Sunday, January 30, 2005

The Time Traveller's Wife (I) (by Audrey Niffenegger)

This is a book which has been on many a "best of" list for 2004 and is a darling of the book club circuit - in fact, one of mine will be reading it for the first two weeks of February. I was supposedly to get a copy via a bookcrossing ray, but that one has been stalled plus I found a cheap trade paper copy. The one thing that worries me so far is that for the cover blurb, they went so low as to get Scott Turow for the job. They'd have been better off having me: at least that would not create the sort of pulp fiction associations Turow's name conjures up.

The premise is an interesting one, providing plenty of challenges and room for manouvering to an author. Henry has a rare disorder, Chrono-Impairment, which means he can't stay in any one time, but zooms up and down his life line whenever he's stressed, tired, stands up too quickly or sometimes quite randomly (the author likens the conditions to those which precede epilepsy). It isn't true time travel, as (a) he has no choice as to when he travels nor when to and (b) he is restricted to the period of his own life. His poor girlfriend/wife - she doesn't just need to worry about where he is but also when he is.

I've not got very far, but since its a group choice, I need to record my reactions as I read. So far, I have one continuity problem and one cringe. Henry was born in around 1963 and is following an ordinary life period, from which he departs at random times. What I don't get is his very first time - he's been to this big natural history museum, aged five, and longs to go back. So, that night, he does, as his first displacement from real time. That's fair enough. Now, later on Henry is 24 and obviously decides it would be good to hook up with his younger self and give him a bit of warning. Even setting aside his statement that he could not plan his destination, I still have a problem - why could the adult Henry not have time wooshed back to the young Henry's real time? Instead, we have two time wooshed Henry's turning up naked and starving in the museum at the same time. Minor quibble.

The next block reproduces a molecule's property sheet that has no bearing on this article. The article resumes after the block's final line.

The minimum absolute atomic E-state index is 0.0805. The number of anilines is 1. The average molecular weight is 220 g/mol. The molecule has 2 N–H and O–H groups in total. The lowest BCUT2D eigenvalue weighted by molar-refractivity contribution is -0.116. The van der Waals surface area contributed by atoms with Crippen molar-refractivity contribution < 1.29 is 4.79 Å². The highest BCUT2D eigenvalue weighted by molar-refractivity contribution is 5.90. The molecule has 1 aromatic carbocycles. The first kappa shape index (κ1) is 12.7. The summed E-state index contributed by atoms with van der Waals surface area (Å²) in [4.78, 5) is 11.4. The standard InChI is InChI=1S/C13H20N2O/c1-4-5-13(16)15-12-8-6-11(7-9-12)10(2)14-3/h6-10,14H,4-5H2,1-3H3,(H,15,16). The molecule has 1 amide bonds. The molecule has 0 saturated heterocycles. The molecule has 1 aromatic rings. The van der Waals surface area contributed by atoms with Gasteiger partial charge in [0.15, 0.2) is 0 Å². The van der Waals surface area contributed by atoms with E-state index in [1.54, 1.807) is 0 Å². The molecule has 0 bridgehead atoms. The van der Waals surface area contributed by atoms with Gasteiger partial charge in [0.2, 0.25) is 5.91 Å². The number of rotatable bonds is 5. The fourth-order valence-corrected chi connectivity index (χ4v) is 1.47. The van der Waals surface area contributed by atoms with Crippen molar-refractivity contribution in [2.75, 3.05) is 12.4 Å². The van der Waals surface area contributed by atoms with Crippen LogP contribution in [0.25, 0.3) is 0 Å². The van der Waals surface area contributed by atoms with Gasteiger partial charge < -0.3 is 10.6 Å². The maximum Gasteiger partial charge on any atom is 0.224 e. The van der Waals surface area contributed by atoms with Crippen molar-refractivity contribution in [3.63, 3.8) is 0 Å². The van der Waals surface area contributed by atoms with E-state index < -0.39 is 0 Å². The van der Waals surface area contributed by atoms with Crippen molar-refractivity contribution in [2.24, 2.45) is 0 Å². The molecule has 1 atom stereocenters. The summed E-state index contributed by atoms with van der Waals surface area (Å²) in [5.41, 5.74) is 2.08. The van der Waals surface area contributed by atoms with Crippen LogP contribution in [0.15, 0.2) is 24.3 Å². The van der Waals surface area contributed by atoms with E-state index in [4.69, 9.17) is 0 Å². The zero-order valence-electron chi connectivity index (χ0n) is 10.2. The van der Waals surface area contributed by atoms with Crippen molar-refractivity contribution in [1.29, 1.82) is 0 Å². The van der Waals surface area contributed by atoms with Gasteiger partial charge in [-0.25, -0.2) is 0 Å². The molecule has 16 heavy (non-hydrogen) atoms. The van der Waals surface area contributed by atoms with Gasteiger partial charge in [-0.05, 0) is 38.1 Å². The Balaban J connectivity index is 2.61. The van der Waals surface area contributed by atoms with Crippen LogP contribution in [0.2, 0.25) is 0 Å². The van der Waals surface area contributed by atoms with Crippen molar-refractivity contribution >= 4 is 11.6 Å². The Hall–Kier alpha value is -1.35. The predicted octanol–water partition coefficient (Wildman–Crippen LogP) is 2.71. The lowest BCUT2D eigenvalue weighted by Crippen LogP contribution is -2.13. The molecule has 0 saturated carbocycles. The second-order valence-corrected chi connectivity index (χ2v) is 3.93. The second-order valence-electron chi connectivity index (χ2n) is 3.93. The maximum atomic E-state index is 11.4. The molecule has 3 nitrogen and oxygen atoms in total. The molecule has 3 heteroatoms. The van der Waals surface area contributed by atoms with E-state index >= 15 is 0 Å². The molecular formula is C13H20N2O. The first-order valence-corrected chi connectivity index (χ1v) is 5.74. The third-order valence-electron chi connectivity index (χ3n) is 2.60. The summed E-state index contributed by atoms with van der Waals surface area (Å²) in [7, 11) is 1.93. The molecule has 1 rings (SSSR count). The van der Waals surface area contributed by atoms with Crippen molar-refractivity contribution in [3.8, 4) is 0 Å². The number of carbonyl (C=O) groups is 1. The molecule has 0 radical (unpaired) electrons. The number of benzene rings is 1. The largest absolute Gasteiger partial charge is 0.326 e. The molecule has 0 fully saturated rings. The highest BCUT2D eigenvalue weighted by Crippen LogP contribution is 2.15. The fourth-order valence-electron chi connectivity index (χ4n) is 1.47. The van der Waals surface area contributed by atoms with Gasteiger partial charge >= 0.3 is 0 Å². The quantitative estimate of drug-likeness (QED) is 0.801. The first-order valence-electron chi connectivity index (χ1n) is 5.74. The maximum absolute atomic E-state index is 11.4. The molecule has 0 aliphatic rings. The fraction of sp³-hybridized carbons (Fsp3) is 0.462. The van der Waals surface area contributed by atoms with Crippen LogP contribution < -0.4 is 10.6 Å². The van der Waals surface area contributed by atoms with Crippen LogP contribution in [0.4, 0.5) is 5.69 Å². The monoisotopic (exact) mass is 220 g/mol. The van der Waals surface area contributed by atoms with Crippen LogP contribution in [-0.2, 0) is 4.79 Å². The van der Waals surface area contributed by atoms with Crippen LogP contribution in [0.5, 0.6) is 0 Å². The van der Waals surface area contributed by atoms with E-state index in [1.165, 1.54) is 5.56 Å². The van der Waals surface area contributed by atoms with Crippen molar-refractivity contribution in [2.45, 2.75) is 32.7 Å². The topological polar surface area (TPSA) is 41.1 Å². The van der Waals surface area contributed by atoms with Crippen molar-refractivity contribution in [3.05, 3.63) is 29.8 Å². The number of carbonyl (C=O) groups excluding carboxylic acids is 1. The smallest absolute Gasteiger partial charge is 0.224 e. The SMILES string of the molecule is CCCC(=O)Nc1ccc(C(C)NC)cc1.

The cringe comes in when Clare meets Henry - now Clare is the woman we soon learn is Henry's love interest. Its real cute when she, aged 20, meets the real time Henry for the first time: she's had him in and out of her life 150 or more times at this point, they've dated, had sex, everything but it is his first encounter with her. So, she's completely comfortable with him but he's completely blown away:
And this astoundinly beautiful amber-haired tall slim girl [yeah, a touch clumsy] turns around and looks at me as if I'm her personal Jesus. My stomach lurches. Obviously she knows me, and I don't know her. Lord only knows what I've said, done, or promised to this luminous creature...
But then the reverse has to happen as well: time woosh Henry has to have met Clare in her first time too. This happens when he is 36 or so, and she is just 6 years old:
She is young. She is oblivious; she is alone. She is still wearing her school unifrom, a hunter green jumper with a white blouse and knee socks with penny loafers...
Imagine that: after marrying a woman, with all the intimacies and desires that that might entail, you then meet her aged 6. Of course, he can use some of his knowledge of her to make a connection but the more he uses, the scarier it will be for her. Plus, he's naked and starving! I really hate to think what Nicholson Baker might have done with this scene: Niffenegger skates over some of the more obvious difficulties and has them make friends.


Blogger Jessie said...

I'm looking forward to reading this... the concept reminds me of 'Slaughterhouse-5' by Vonnegut. Have you read it? I wonder if the time-jumping thing is similar.

10:01 AM  
Blogger Barry said...

Actually, it isn't that different - Pilgrim kept being drawn along his time line to his time in Dresden, because that was of such a huge emotional significance to him, and our man Henry is similarily taken to events which matter a lot to him. We don't have Tramalfadorians or alien abduction, it is very much a love story, with a bit of meditation on fate. I also suspect there is going to be a bit of an examination into what the freedom to time travel does to Henry - does he turn into a bad man because he can get away with it?

There might be a couple of bookcrossers borrowing my copy, I've certainly offered it to them, so you could borrow it too, if you want.

8:29 PM  
Blogger Jessie said...

Thanks Barry. What is a bookcrosser? I'm not allowed to accept any books until I finish War & Peace though... I'm sure I'll be done by my birthday (late April).

11:03 AM  
Blogger Barry said...

Wow - you're reading War and Peace?? If you can finish, you can be my new hero. I was talking to someone today, she's done a doctorate in Russian lit, she was saying that she had to sit a grad paper which involved War and Peace (among others) and simply couldn't stomach reading the book, so just faked it. Luckily the exam was a "critically examine these passages" type thing.

So - should I try to remember you want Time Traveller's Wife, or maybe you could email me with an address so I don't forget.

9:06 PM  

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